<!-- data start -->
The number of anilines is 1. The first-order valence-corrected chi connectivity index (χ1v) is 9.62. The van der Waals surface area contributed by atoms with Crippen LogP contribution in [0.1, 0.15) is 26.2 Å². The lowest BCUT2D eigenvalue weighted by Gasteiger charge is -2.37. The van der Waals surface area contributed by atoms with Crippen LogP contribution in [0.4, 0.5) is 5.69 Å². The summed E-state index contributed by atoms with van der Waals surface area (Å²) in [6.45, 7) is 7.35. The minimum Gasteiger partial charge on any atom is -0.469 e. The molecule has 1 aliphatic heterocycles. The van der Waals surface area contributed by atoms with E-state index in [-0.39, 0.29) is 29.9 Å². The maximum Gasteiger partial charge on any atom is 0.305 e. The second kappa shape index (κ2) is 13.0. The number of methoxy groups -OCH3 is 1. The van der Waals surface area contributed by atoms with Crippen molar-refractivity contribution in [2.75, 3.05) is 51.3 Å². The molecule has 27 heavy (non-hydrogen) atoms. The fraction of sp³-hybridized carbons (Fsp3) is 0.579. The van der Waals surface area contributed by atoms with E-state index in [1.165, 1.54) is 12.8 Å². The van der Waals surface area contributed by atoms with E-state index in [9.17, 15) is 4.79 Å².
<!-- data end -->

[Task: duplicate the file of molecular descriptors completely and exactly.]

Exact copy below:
The number of anilines is 1. The first-order valence-corrected chi connectivity index (χ1v) is 9.62. The van der Waals surface area contributed by atoms with Crippen LogP contribution in [0.1, 0.15) is 26.2 Å². The lowest BCUT2D eigenvalue weighted by Gasteiger charge is -2.37. The van der Waals surface area contributed by atoms with Crippen LogP contribution in [0.4, 0.5) is 5.69 Å². The summed E-state index contributed by atoms with van der Waals surface area (Å²) in [6.45, 7) is 7.35. The minimum Gasteiger partial charge on any atom is -0.469 e. The molecule has 1 aliphatic heterocycles. The van der Waals surface area contributed by atoms with E-state index in [-0.39, 0.29) is 29.9 Å². The maximum Gasteiger partial charge on any atom is 0.305 e. The second kappa shape index (κ2) is 13.0. The number of methoxy groups -OCH3 is 1. The van der Waals surface area contributed by atoms with Crippen molar-refractivity contribution in [2.75, 3.05) is 51.3 Å². The molecule has 27 heavy (non-hydrogen) atoms. The fraction of sp³-hybridized carbons (Fsp3) is 0.579. The van der Waals surface area contributed by atoms with E-state index in [1.165, 1.54) is 12.8 Å². The van der Waals surface area contributed by atoms with E-state index in [9.17, 15) is 4.79 Å².